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UC Irvine Business Ethics Class: In a Word, Enron

Education: It leads in focusing on the collapse. Many colleges find such scandals instructive.

July 09, 2002|JEFF GOTTLIEB | TIMES STAFF WRITER

As business schools around the nation rush to explore recent revelations of corporate fraud, UC Irvine has taken an extra step, planning a course this fall exclusively on Enron--with company whistle-blower Sherron Watkins as the star speaker.

Over the past two decades, business schools have increasingly emphasized ethics as part of the curriculum. But professors from a number of major business schools say the host of scandals over that same period suggests that schools should do more to moderate a culture in which profits and stock prices are valued above all.

"Business schools have trailed the development of the business culture in the [United States] rather than led it," said Kirk O. Hanson, executive director of the Markkula Center for Applied Ethics at Santa Clara University. "Business schools are creatures of the dominant culture rather than creatures of a better culture."

Hanson said ethics classes were introduced in major U.S. business schools in the 1970s after revelations of illegal contributions to Richard M. Nixon's 1972 presidential campaign and later of U.S. companies paying bribes overseas to get business. Since then, the number of professors teaching ethics in business schools has climbed from 20 to more than 700.

But in the meantime, the country has seen one business scandal after another--from insider trading to the savings and loan debacle, starring characters from junk bond king Michael Milken to Enron Chief Executive Kenneth Lay.

While business schools must teach ethics to be accredited, it doesn't have to be a separate course, and it's often pushed to the side.

Ben Hermalin, interim dean of UC Berkeley's Haas School of Business, said his is one of the few schools that requires MBA students to take an ethics class.

Success and Setbacks

And W. Michael Hoffman, executive director of the Center for Business Ethics at Bentley College in Massachusetts, said his college is one of the few in the country where students can choose a specialty in business ethics. Hoffman said he couldn't convince faculty members that ethics should be a required course.

"Everybody liked the idea, but nobody wanted to give up their part of the academic pie to do it," he said. Instead, ethics is folded into other courses.

The professors need ethics training before integrating it into their courses, said Hoffman, who also founded the Ethics Officers Assn., a group of more than 800 such corporate specialists.

"You need to be comfortable about what you're teaching," he said. "It's not something you have just from sheer osmosis. It has to be developed and cultivated ... and that's part of what ethicists have been trained to do."

For the past decade, Harvard MBA students have been required to take a nine-week course in leadership, values and decision-making. A task force recently recommended that the course be expanded to 15 weeks and broadened to include law, regulation and corporate accountability.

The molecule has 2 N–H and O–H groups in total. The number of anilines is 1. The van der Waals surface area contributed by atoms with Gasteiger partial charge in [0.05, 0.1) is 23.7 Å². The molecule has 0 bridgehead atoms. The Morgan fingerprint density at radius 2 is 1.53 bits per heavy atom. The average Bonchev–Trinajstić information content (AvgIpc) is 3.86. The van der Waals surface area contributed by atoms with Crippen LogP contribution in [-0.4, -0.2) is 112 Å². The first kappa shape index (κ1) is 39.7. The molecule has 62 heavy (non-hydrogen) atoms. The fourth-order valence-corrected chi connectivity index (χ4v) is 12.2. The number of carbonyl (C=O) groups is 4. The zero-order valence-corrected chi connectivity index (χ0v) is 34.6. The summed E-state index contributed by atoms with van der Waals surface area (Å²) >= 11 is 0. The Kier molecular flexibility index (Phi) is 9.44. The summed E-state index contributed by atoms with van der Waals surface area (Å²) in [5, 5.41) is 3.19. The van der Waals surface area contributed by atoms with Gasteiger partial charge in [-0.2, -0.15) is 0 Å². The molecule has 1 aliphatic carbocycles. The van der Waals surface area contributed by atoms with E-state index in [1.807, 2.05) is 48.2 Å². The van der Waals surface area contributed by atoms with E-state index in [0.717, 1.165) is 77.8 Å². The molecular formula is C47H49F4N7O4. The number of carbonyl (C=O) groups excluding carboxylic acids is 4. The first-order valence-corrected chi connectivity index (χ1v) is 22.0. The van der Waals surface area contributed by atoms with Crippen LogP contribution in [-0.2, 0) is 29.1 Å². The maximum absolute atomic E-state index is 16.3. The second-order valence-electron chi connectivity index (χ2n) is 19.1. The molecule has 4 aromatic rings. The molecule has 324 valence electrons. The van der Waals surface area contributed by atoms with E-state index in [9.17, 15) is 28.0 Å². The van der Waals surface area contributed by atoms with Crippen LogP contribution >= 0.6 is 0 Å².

"We finally got to the stage that we should work harder to get our students to recognize that as future leaders of organizations, their actions would define the values of those corporations," Harvard MBA program Chairman Carl Kester said. "They should set high standards for themselves."

A recent survey, by the Aspen Institute's New York-based Initiative for Social Innovation Through Business, suggests that business students learn to value high stock prices so much that their innate sense of social responsibility fades. The survey found that as they go through business school, their priorities shift from consumer needs and product quality to shareholder value.

The survey of 2,200 MBA students from 13 major business schools--including Columbia, Yale and UC Berkeley--also found that many MBA students believe they will have to make decisions that conflict with their values, and that they cannot change a company's culture.

"We're still a long way from integrating what we call 'social impact management' ... into the core MBA curriculum," said Nancy McGaw, the group's associate director. The initiative's mission is to increase the number of business leaders who balance business success with social and environmental concerns. "What business schools need is to have students understand that business is part of the greater social environment," said David Besanko, associate dean for academic affairs at the Kellogg School of Management at Northwestern University.

The continuing headlines on Enron, Global Crossing and WorldCom, among others, underscore that point.

"I think it's making all of us somewhat more sensitive to ethics," said Dave Stewart, deputy dean at USC's Marshall School of Business.

Professor's Homework

At UC Irvine, 55 students have signed up for Richard McKenzie's six-week Enron class, which will be offered in the fall. Unlike other business courses at the university, the class will include traditional MBA students and those in the executive MBA program.

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